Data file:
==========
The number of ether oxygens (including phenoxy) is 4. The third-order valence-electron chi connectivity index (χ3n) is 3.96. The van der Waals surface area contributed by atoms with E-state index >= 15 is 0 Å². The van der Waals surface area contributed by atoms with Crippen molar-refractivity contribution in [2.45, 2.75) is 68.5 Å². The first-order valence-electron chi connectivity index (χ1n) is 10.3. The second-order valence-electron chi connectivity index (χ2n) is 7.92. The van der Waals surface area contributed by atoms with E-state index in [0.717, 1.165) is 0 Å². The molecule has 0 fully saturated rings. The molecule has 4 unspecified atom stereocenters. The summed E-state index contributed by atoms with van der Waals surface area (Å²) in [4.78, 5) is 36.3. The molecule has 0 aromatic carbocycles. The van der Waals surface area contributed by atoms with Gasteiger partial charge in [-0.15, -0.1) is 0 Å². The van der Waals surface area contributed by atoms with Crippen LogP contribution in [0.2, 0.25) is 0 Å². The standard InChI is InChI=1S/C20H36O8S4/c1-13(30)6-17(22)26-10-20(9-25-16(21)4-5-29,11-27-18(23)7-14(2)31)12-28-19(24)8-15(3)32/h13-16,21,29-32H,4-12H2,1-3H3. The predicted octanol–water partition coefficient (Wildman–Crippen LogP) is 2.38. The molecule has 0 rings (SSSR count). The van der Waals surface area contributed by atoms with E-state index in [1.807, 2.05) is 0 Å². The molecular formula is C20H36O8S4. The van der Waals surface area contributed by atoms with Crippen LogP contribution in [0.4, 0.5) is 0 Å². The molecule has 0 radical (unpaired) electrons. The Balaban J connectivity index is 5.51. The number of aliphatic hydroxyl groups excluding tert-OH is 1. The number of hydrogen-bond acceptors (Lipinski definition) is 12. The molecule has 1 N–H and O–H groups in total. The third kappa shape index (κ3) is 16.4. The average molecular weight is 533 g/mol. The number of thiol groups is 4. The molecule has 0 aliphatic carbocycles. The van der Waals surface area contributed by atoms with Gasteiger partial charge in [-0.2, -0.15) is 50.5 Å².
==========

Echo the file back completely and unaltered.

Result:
The number of ether oxygens (including phenoxy) is 4. The third-order valence-electron chi connectivity index (χ3n) is 3.96. The van der Waals surface area contributed by atoms with E-state index >= 15 is 0 Å². The van der Waals surface area contributed by atoms with Crippen molar-refractivity contribution in [2.45, 2.75) is 68.5 Å². The first-order valence-electron chi connectivity index (χ1n) is 10.3. The second-order valence-electron chi connectivity index (χ2n) is 7.92. The van der Waals surface area contributed by atoms with E-state index in [0.717, 1.165) is 0 Å². The molecule has 0 fully saturated rings. The molecule has 4 unspecified atom stereocenters. The summed E-state index contributed by atoms with van der Waals surface area (Å²) in [4.78, 5) is 36.3. The molecule has 0 aromatic carbocycles. The van der Waals surface area contributed by atoms with Gasteiger partial charge in [-0.15, -0.1) is 0 Å². The van der Waals surface area contributed by atoms with Crippen LogP contribution in [0.2, 0.25) is 0 Å². The standard InChI is InChI=1S/C20H36O8S4/c1-13(30)6-17(22)26-10-20(9-25-16(21)4-5-29,11-27-18(23)7-14(2)31)12-28-19(24)8-15(3)32/h13-16,21,29-32H,4-12H2,1-3H3. The predicted octanol–water partition coefficient (Wildman–Crippen LogP) is 2.38. The molecule has 0 rings (SSSR count). The van der Waals surface area contributed by atoms with E-state index in [1.807, 2.05) is 0 Å². The molecular formula is C20H36O8S4. The van der Waals surface area contributed by atoms with Crippen LogP contribution in [0.4, 0.5) is 0 Å². The molecule has 0 radical (unpaired) electrons. The Balaban J connectivity index is 5.51. The number of aliphatic hydroxyl groups excluding tert-OH is 1. The number of hydrogen-bond acceptors (Lipinski definition) is 12. The molecule has 1 N–H and O–H groups in total. The third kappa shape index (κ3) is 16.4. The average molecular weight is 533 g/mol. The number of thiol groups is 4. The molecule has 0 aliphatic carbocycles. The van der Waals surface area contributed by atoms with Gasteiger partial charge in [-0.2, -0.15) is 50.5 Å².